KABUL, Afghanistan, Dec. 12, 2012 – After spending time with U.S. troops and officials in Kuwait, Defense Secretary Leon E. Panetta landed in Kabul, Afghanistan, Dec. 12 to thank troops for their exceptional service, especially during the holidays when it’s harder to be far from family and friends.
This is Panetta’s fifth trip to Afghanistan as defense secretary and his eighth trip to the war-torn nation in the last four years.
“My main goal is to thank the troops,” Panetta said, “but beyond that it’s to consult with military commanders, to consult with leadership in Afghanistan, talk to President [Hamid] Karzai and be able to get a better sense of just exactly what’s happening in Afghanistan.”
The secretary said the campaign is on a better path than it was four years ago despite real challenges that remain in the region.
“We’ve got a strong campaign plan in place supported by the United States and [the International Security Assistance Force], confirmed by the NATO nations [during the NATO summit this summer in] Chicago,” Panetta said, adding that a strategic partnership agreement signed June 1 by President Barack Obama and Karzai “pretty much affirms our enduring presence in Afghanistan in the long run.”
Violence levels have trended downward in the last two years after five years of steady increases beginning in 2006, the secretary noted, and the Taliban have been unable to regain territory they’ve lost over the past few years.
“On insider attacks, an area that remains a concern, we have a downward trend, … and populated areas have grown more secure,” Panetta said. “In 2012, violence dropped significantly in Kabul, [by] 22 percent, and in Kandahar by almost 62 percent.”
The Afghan national security force is becoming more capable, the secretary said. They have reached the 352,000 end-strength goal on schedule and now are in the lead in about 85 percent of the operations. They’re also leading some large-scale operations, he added.
Seventy-five percent of the Afghan population now lives in areas that are undergoing transition to Afghan security, Panetta said, and 100 percent of the population should be in transition by mid-2013.
Progress in other areas includes health care and education, he added.
“Eighty-five percent of the population in Afghanistan now has ready access to health care, compared to 9 percent in 2002,” the secretary said. “[And] more than 8 million students are enrolled in schools, compared to 1 million in 2002, and 35 percent of the kids in school are girls.”
Significant challenges remain, he said, “involving governance, continuing corruption, the problem with insurgent safe havens in Pakistan, economic challenges and a resilient Taliban that continues to challenge our security in Afghanistan.”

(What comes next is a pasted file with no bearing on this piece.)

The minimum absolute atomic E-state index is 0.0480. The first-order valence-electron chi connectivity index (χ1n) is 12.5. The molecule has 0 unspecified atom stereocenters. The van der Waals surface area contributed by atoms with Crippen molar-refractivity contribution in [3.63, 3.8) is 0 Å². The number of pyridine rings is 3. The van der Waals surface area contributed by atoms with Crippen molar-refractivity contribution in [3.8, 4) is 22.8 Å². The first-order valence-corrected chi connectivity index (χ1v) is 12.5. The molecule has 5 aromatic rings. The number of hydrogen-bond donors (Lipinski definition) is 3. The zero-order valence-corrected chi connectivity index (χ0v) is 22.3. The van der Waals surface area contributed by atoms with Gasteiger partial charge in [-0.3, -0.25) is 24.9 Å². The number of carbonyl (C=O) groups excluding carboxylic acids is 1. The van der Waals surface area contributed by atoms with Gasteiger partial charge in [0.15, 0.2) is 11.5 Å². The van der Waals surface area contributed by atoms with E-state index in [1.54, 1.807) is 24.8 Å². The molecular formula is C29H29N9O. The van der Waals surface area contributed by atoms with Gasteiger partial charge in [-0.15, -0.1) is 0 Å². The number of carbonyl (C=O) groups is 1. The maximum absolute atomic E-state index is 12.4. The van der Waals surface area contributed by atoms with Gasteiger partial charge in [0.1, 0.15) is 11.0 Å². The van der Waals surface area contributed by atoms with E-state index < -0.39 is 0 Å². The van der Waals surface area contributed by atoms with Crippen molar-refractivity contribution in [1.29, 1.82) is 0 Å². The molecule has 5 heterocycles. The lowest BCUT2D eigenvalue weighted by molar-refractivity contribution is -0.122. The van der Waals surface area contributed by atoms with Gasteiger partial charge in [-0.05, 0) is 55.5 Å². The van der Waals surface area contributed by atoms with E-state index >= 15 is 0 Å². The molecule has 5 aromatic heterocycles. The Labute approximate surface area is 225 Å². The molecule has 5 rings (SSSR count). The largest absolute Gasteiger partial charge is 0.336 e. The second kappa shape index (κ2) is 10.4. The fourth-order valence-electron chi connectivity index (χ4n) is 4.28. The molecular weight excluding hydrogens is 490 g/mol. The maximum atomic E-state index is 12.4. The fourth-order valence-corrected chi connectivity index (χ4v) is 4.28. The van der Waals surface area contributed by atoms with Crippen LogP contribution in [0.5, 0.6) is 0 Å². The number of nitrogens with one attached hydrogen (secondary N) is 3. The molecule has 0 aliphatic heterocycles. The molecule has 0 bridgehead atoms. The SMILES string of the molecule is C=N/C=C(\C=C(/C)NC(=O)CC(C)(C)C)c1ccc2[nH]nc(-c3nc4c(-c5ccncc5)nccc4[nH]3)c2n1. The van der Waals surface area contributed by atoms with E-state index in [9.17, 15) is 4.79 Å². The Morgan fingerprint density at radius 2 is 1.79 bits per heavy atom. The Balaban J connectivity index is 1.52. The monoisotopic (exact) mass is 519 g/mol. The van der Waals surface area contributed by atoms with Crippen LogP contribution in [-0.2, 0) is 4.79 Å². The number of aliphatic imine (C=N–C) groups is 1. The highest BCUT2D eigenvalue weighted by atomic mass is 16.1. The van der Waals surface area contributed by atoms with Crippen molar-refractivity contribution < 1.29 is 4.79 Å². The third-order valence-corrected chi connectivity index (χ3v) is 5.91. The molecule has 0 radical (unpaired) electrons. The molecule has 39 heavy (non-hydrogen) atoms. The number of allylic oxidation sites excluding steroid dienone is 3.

On the problem of enemy safe havens in Pakistan, the secretary said, the Pakistani government understands. “I think as a result of recent meetings with Pakistan that we are more encouraged with the fact that they want to take steps to try to limit the terrorist threat within their own country and the threat that goes across the border.”
Panetta said his sense is that the Pakistanis are in a better place.
“They understand their responsibility,” he added. “They certainly have cooperated with us in a better fashion with regards to opening up the [ground lines of communication between Pakistan and Afghanistan].”
The Pakistanis also have expressed a greater interest in helping with reconciliation of Taliban soldiers into Afghan society, and Gen. Ashfaq Parvez Kayani, chief of the Pakistani army, has indicated a willingness to try to put more pressure on the terrorist safe havens, the secretary added.
“As always, actions have to speak louder than words,” he said. “But I do believe that they’re in a better place in the sense that they understand the kind of threat that they should deal with.”
As security improves and the Afghan national security force steps into the lead, “the opportunity to focus on these challenges and hopefully strengthen governance and the rule of law and the Afghan economy is a goal we’re after,” Panetta said.
The secretary said he looks forward to getting a firsthand view of Afghanistan’s status by speaking with ISAF Commander Marine Corps Gen. John R. Allen and other commanders, and with the Afghan leadership.
“This will help me as we set the groundwork for the decisions that have to be made by President Obama with regard to the enduring presence [in Afghanistan],” Panetta added.
The secretary said he and others will present options to Obama for the nature of the enduring presence in Afghanistan, , “and hopefully he’ll make a decision within these next few weeks.”
Afterward, Panetta added, the president’s decision will allow Allen to figure out what the drawdown in Afghanistan ought to be and over what period of time.